I want my son, and all people with autism, to be proud of themselves. To be confident. To know that there are people out there, like yourself, who fear what they do not know and understand. Autistic individuals face enough difficulty and hardships in their daily lives, they shouldn’t have to add shame and fear to the mix.

We have evolved as a people. We are better than that.

This also happened almost 40 years ago to my son, labelled (sic) as hypersensitive, almost abnormal – the label ‘autistic’ has not been yet in use.
He finished his tertiary education brilliantly, and is since years an IT expert co-working with a team of researchers on mysteries of our brain.

At this point I would like to point out that you appear to have autism and ADHD/ADD conflated. Autism as a term has been around since the early 1900’s, and ADHD/ADD are not spectrum disorders. I am around the same age as your son, and I, too, was diagnosed (not “labeled”) with hyperkinesis, or being “hypersensitive” as a young child. I am not ashamed of it, nor do I believe it was an incorrect diagnosis.

You also seem to be assuming that we have not had our child assessed and diagnosed with professionals who know anything about biology, chemistry, medicine or neuroscience. You claim to be an academic, yet how much of these do you know? My child has been seen and assessed my no less than twenty professionals, including specialists in brain function, speech and early speech acquisition, sensory processing disorders (including fine and gross motor function), psychiatry, and numerous other disciplines.

They all agree: my child is incredibly intelligent, and definitely autistic.

I am pleased that your son finished his education brilliantly, yet saddened by the sense that you feel the need to justify him. He did not accomplish what he’s done in spite of who he is. He has triumphed because of who he is.

And that, my friend, is no less than what I want for my son.

So, I end this on a lighter note than when I began. I beseech you to keep your mind open to differences, and understand that children like mine may very well be the future.

Certainly, hiding in shadows and telling lies is no way to live anymore. History has told that story time and again.
I will leave you with the statement my son Jack has about having autism. This is his story, after all.

“Autism is not about your voice. It’s about your mind.”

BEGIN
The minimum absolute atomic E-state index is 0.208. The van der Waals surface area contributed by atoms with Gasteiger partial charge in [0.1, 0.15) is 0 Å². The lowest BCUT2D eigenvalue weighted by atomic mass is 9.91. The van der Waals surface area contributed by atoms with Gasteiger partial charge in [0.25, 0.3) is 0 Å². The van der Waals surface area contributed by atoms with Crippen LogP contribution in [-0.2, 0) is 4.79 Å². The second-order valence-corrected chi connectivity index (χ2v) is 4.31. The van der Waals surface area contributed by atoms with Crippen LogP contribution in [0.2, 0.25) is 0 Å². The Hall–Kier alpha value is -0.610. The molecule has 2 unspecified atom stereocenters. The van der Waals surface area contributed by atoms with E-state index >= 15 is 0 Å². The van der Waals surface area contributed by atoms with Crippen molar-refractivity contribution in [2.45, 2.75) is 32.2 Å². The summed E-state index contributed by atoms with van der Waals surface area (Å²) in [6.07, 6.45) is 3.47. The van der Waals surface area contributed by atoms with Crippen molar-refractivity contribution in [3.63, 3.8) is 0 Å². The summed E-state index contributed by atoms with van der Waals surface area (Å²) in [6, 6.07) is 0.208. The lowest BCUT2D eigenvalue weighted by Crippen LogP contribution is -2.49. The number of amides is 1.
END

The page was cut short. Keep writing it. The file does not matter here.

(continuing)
And that’s all we have to say about that.

voice mind 2

 

A version of this post originally appeared on redOrbit blogs.

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Guess What? I Have Autism!

Posted by on Aug 5, 2013 | 2 comments

Guess What? I Have Autism!

“Hi! I’m Jack. I have autism.”

A sentence I wasn’t sure I was ready to hear. Yet, so pleased to see it exclaimed loudly and proudly.

Two weeks ago my husband David and I told Jack he has autism for the very first time. We’ve never hidden anything from him, we just wanted to wait until we were certain he’d be able to understand the gravity of it all to address it directly.

We discussed it for months in advance, tried to plan out what we wanted to say. And what we didn’t want to say. We decided to wait until the summer, so he would have time to adjust to his new reality unfettered by school stresses. We looked at books, we asked what others had told their children.

Summer came and we still waited. For the right time, the right place, the right… whatever.  We finally decided to take him out to lunch alone, where we could have a conversation without his brothers drawing focus. It would be perfect.

And we all know the best laid plans always go according to, well, plan.

The days passed and still no discussion, no lunch date. Then one day we were all sitting around the kitchen table doing arts and crafts and what-have-you. I looked at David, he looked at me and shrugged. It just seemed like a good time.

“Jack, do you know what autism is?”

He wasn’t sure, so we expanded on some things he already knew: people have different likes and dislikes, people don’t all look the same, people think differently.

That’s been a recurring theme in our family for years. Whenever one of the children asks why someone is a certain way, or why somebody likes something they don’t, or any time something is not the same as what they know, we say it.

“People’s lives are different.”

We knew someday Jack (or his brothers) would realize that he’s not like most of the other kids, and we wanted him to know that different is not wrong. It’s not strange. It’s not weird or funny or less than. Different is just different.

We described the spectrum, and how all people who have autism fit somewhere on it, but are not the same. That even within the autism community there are differences, and that’s OK.

We told him that autism is why sometimes sounds are too loud and lights are too bright and the Titan AE theme song drives him nuts (although to be fair, it’s really annoying). Autism is why he has a helper at school, and why he needs to run around in the halls periodically. It’s why he takes melatonin to sleep at night.

It’s also why he wants to know everything about every subject that interests him, and wants to share it all with anyone within earshot. It’s not why he’s curious, but it’s probably why he’s curiouser.